This Is the Definition of a Cottage
If I asked you close your eyes and imagine a cottage, what would you picture? Would it be a cozy wood-sided house in a beach town, or a quaint thatched-roof home in the English countryside, or maybe a Tudor-style house straight out of a fairytale? As it turns out, none of those images is technically wrong, even though those houses are quite different. The word "cottage" has been around for a long time, and thanks to its usage by different cultures and communities, it's come to describe a category of house, not one specific architectural style. No matter what, the one thing cottages have in common is that they're smaller homes with lots of charm (inside and out).
The term "cottage" and the house it's most closely associated with originated in England during the Middle Ages. Peasant farmers were known as "cotters," and their modest, rural homes came to be called cottages. Even today, a cottage-style house in the U.K. has basically the same description it did hundreds of years ago—the homes are simple dwellings meant to fight off the cold, typically with one large living room downstairs and two bedrooms upstairs, under a thatched roof. Picture the cozy country home Cameron Diaz's character in The Holiday stays in—that's a quintessential English cottage.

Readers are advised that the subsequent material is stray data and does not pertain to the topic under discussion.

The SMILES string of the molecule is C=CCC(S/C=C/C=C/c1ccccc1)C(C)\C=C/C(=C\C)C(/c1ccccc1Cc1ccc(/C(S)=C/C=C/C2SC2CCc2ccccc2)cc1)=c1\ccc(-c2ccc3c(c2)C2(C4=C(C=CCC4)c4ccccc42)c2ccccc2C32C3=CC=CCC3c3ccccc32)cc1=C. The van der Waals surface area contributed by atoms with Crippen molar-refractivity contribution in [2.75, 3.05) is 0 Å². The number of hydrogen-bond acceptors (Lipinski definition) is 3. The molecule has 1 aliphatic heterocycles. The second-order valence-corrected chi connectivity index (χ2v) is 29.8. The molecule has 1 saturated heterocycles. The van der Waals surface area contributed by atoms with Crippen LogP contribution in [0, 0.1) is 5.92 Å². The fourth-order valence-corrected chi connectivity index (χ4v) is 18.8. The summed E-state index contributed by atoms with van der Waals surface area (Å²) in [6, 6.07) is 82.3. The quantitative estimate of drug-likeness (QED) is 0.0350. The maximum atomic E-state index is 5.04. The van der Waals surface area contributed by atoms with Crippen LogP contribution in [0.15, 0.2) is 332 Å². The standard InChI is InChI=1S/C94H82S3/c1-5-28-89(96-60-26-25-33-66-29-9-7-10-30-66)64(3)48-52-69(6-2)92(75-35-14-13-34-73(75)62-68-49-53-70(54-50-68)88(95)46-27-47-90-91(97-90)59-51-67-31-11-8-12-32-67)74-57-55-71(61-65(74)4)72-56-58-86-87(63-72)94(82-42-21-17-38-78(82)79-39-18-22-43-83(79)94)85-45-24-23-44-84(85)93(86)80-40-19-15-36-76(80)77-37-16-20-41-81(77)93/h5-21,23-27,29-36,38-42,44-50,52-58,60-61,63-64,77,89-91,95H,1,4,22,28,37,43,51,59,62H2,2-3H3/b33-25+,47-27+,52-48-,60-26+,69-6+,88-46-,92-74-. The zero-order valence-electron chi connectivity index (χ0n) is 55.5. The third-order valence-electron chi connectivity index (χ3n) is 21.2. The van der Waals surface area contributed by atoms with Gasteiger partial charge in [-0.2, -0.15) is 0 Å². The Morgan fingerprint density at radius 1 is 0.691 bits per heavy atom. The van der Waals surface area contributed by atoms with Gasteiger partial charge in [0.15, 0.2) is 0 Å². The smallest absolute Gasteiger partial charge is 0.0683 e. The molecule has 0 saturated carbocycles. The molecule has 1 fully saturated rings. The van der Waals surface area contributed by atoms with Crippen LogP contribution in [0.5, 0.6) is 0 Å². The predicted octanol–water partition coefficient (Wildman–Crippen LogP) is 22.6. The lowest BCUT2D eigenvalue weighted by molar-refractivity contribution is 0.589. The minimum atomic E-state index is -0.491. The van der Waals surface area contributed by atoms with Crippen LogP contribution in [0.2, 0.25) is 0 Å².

In the United States, the concept of a cottage evolved somewhat and eventually came to describe either a small-frame vacation home near the beach or a lake, or a secondary, smaller dwelling on a property meant for guests or laborers. That doesn't mean, however, that you will only find cottages at the beach or on rural estates.
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One common cottage-style house that originated in the northeast is the Cape Cod. Modeled after those same English cottages that withstood bleak winters, Cape Cod houses fit all the characteristics of a cottage: They're small and compact (typically one-and-a-half stories with dormer windows under a steeply pitched roof), adding to the cozy factor, and also happen to be at the beach. Plus, you can't forget that irresistibly charming curb appeal. Obviously, Cape Cod-style houses are found all over the United States now, and it would certainly be accurate to describe them as cottages, even if they're in a more suburban setting.
In the South, our cottages tend to be a bit breezier, with an emphasis on outdoor living, thanks to the temperate weather. New Orleans has an entire subsection of homes called Creole cottages, which are narrow, one-story homes with a porch spanning the front of the house, and a side-gabled roof sloping down over it. In the Lowcountry, quaint cottages of a similar style dot the coastline with farmhouse-meets-coastal charm, perfect for a short stay—or a permanent one.